1840S - 1860s: Limited Mobility-Limited Roles

As the nineteenth century progressed, western expansion, increased industrialization, and growing urbanization incrementally altered families’ working life. Men increasingly departed home for work, leaving middle-class women at home to run the household and raise the children. At the same time, political life had expanded for men. After the American Revolution, many new states required white men to own property to vote. By 1840, voting rights in America had extended to 90% of white males over 21 years old. Middle-class women were increasingly isolated as they were left behind physically and politically.

As industrialization expanded, women were increasingly encouraged to focus on the home as the idea of a separate women’s sphere became ingrained in society via its literature, namely sermons, novels, advice books and poems published in magazines. A very small minority began pushing back by calling for women’s rights to vote, but they were far from the mainstream. Others stepped out of the home to participate in hierarchically structured, socially sanctioned, church-based reform movements. Working class women often had to work outside the home as laundresses, servants, and similar domestic roles.

Women’s fashionable dresses reflected their increasingly constrained, yet morally elevated status in society. In the 1840s dress armscyes (arm holes) were set low, limiting a woman’s ability to raise her arms. While women had long worn various forms of “stays,” overly long, tight corsets of this period crushed the bust and restricted breath and movement. At the same time, dresses became longer and wider, supported by numerous and often heavy petticoats further restricting mobility. On one level, fashionable dresses marked not only refined sensibilities, but class status. Dresses such as these indicated the wearer was ornamental and not intended to work. In fact, one of the purposes of these dresses, especially those in the finest fabrics, was to demonstrate that one employed servants because physical work was difficult in such a dress.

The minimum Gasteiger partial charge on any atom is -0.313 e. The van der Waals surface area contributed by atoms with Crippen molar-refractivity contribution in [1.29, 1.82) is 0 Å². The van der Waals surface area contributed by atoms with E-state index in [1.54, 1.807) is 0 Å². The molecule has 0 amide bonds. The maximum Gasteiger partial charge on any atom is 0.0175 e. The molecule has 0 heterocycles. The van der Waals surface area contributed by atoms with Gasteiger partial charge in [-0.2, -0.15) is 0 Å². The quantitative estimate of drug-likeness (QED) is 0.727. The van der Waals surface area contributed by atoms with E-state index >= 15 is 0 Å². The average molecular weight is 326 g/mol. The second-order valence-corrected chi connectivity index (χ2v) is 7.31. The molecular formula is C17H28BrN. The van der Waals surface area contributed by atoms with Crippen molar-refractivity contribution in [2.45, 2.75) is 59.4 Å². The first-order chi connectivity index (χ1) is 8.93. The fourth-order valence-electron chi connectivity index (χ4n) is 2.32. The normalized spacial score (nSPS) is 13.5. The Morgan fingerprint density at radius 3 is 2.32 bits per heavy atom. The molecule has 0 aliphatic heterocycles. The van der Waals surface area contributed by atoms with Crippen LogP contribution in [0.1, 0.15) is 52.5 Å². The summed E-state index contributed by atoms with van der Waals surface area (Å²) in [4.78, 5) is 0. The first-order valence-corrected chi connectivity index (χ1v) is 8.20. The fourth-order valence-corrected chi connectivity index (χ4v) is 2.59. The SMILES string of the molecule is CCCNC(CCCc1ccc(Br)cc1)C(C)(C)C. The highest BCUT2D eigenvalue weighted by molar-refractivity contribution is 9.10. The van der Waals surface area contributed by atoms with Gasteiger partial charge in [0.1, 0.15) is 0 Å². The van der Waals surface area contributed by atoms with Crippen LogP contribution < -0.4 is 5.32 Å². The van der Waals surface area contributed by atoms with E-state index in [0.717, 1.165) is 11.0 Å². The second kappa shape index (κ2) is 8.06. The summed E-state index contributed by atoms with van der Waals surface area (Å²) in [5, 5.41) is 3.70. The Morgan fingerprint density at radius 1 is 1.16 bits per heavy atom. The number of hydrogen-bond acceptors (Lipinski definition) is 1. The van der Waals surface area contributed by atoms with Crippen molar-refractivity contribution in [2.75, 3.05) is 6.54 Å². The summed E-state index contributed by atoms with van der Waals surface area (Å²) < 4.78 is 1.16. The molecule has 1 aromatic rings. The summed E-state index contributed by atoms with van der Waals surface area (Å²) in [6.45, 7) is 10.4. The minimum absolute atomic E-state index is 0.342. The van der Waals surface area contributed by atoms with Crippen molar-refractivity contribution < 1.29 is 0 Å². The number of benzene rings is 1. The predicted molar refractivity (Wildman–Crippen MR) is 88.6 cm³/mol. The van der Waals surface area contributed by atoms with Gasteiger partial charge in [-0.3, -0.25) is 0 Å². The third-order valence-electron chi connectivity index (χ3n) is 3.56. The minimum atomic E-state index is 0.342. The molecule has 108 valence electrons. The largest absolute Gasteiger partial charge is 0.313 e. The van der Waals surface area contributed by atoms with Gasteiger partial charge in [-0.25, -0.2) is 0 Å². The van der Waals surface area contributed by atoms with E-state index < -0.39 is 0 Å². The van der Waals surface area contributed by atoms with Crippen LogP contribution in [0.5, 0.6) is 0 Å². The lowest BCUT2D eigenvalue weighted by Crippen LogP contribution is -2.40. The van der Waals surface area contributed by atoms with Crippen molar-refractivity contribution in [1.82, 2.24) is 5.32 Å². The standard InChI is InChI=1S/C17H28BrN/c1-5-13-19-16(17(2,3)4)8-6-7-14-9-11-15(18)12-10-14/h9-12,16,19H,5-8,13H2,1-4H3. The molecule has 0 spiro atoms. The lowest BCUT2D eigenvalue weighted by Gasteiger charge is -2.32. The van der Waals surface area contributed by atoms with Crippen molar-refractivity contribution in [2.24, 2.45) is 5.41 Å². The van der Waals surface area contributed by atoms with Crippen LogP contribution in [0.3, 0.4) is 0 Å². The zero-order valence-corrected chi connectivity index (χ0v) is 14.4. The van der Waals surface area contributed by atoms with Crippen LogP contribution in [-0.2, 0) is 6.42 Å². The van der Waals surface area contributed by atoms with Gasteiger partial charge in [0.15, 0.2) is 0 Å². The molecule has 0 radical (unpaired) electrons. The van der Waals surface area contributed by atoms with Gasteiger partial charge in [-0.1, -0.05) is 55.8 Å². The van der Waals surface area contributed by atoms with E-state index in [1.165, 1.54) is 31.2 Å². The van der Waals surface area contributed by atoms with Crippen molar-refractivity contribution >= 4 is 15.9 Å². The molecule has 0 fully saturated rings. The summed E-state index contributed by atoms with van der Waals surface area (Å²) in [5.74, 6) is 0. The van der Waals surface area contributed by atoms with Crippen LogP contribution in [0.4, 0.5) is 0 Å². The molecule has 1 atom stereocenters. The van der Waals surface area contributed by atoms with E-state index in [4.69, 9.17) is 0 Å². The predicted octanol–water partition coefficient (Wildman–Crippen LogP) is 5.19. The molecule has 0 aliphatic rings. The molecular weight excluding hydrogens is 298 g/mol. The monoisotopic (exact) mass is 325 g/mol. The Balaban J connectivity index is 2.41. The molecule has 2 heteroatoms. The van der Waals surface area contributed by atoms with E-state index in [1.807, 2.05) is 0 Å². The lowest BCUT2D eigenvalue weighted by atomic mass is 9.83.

The notion of separate spheres only applied to middle and upper class women. Married women only worked outside the home out of financial necessity and were considered vulgar for doing so. Even so, dresses of working and rural women usually followed the same basic lines as fashionable dress.

Fashion news spread through the country with the onset of Lady’s Book in 1830. Changing its name to Godey’s Lady’s Book in 1840, they later published dress patterns, but crafty women had to scale the patterns to fit. Dresses were mostly hand-sewn up until the Civil War, when sewing machines began to make their way into American homes. Affluent women wishing for complicated dresses hired dressmakers to come to their homes, where they sometimes roomed, while they made dresses for the family.

The hardships of the Civil War did not obviously alter women’s fashion in the 1860s. Fashion magazines continued to show the latest fashions from Paris. The Civil War sparked both intense industrialization and expanded farming to meet the needs of the armies. With this economic growth came great prosperity for many Northern families. While soldiers’ wives from financially struggling circumstances experienced increased hardships, women from affluent Northern families were able to continue to follow the fashions.

Dresses between 1840 and the 1860s changed less in form and more in details. The shape of the skirt changed over time. The most notable change came in 1856 with the invention of the cage crinoline, or hoop skirt. Prior to that time, women used layers of petticoats stiffened with horse hair or cording to achieve a greater width. These skirt layers were heavy, caused back pain, and made moving difficult. The caged crinoline was created first with whale bone and later with metal hoops suspended by a fabric tape. It allowed dresses to be increasingly wide without the weight.

Industrialization enabled hoop skirts to be widely affordable. Upper class women were disdained to see the lower classes adopt the new dress forms so readily. Even as women from working class families and rural areas wore the fashionable lines, they often adapted the garments with less expensive fabrics and looser lines to allow more freedom of movement. In doing so, however, it marked them as among the working classes. Even so, their dresses followed the basic style lines and silhouette of the period.